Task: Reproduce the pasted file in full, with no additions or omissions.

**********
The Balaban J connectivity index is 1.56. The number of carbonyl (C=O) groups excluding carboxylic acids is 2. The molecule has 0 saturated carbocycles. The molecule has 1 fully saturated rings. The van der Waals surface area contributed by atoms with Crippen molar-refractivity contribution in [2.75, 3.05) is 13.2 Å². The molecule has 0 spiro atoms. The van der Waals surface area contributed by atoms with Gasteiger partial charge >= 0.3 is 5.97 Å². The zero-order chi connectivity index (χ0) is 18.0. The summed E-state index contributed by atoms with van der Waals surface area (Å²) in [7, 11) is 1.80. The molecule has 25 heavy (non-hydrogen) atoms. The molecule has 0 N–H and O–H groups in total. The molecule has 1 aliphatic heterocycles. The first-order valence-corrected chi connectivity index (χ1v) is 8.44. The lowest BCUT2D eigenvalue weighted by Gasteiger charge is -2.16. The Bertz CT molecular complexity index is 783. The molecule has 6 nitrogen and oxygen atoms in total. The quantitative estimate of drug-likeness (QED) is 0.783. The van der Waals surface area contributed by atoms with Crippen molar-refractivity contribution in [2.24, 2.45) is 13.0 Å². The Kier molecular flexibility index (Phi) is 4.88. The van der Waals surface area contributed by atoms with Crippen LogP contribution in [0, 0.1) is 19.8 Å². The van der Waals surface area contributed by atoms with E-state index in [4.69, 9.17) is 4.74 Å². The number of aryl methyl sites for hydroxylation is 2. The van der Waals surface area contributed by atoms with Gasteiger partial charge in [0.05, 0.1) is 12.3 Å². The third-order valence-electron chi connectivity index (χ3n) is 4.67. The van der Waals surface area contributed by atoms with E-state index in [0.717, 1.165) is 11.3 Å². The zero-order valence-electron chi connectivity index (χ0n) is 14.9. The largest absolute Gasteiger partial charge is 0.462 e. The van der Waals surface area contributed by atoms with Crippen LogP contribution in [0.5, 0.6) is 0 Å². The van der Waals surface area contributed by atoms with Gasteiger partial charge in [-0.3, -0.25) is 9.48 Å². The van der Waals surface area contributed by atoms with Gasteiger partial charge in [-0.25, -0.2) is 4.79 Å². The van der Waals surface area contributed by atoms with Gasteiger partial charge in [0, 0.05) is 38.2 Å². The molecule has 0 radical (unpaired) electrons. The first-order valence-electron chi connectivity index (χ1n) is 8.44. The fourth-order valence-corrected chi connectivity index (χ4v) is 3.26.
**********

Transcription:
The Balaban J connectivity index is 1.56. The number of carbonyl (C=O) groups excluding carboxylic acids is 2. The molecule has 0 saturated carbocycles. The molecule has 1 fully saturated rings. The van der Waals surface area contributed by atoms with Crippen molar-refractivity contribution in [2.75, 3.05) is 13.2 Å². The molecule has 0 spiro atoms. The van der Waals surface area contributed by atoms with Gasteiger partial charge >= 0.3 is 5.97 Å². The zero-order chi connectivity index (χ0) is 18.0. The summed E-state index contributed by atoms with van der Waals surface area (Å²) in [7, 11) is 1.80. The molecule has 25 heavy (non-hydrogen) atoms. The molecule has 0 N–H and O–H groups in total. The molecule has 1 aliphatic heterocycles. The first-order valence-corrected chi connectivity index (χ1v) is 8.44. The lowest BCUT2D eigenvalue weighted by Gasteiger charge is -2.16. The Bertz CT molecular complexity index is 783. The molecule has 6 nitrogen and oxygen atoms in total. The quantitative estimate of drug-likeness (QED) is 0.783. The van der Waals surface area contributed by atoms with Crippen molar-refractivity contribution in [2.24, 2.45) is 13.0 Å². The Kier molecular flexibility index (Phi) is 4.88. The van der Waals surface area contributed by atoms with Crippen LogP contribution in [0, 0.1) is 19.8 Å². The van der Waals surface area contributed by atoms with E-state index in [4.69, 9.17) is 4.74 Å². The number of aryl methyl sites for hydroxylation is 2. The van der Waals surface area contributed by atoms with Gasteiger partial charge in [0.05, 0.1) is 12.3 Å². The third-order valence-electron chi connectivity index (χ3n) is 4.67. The van der Waals surface area contributed by atoms with E-state index in [0.717, 1.165) is 11.3 Å². The zero-order valence-electron chi connectivity index (χ0n) is 14.9. The largest absolute Gasteiger partial charge is 0.462 e. The van der Waals surface area contributed by atoms with Crippen LogP contribution in [0.5, 0.6) is 0 Å². The van der Waals surface area contributed by atoms with Gasteiger partial charge in [-0.3, -0.25) is 9.48 Å². The van der Waals surface area contributed by atoms with Gasteiger partial charge in [-0.25, -0.2) is 4.79 Å². The van der Waals surface area contributed by atoms with Gasteiger partial charge in [0, 0.05) is 38.2 Å². The molecule has 0 radical (unpaired) electrons. The first-order valence-electron chi connectivity index (χ1n) is 8.44. The fourth-order valence-corrected chi connectivity index (χ4v) is 3.26.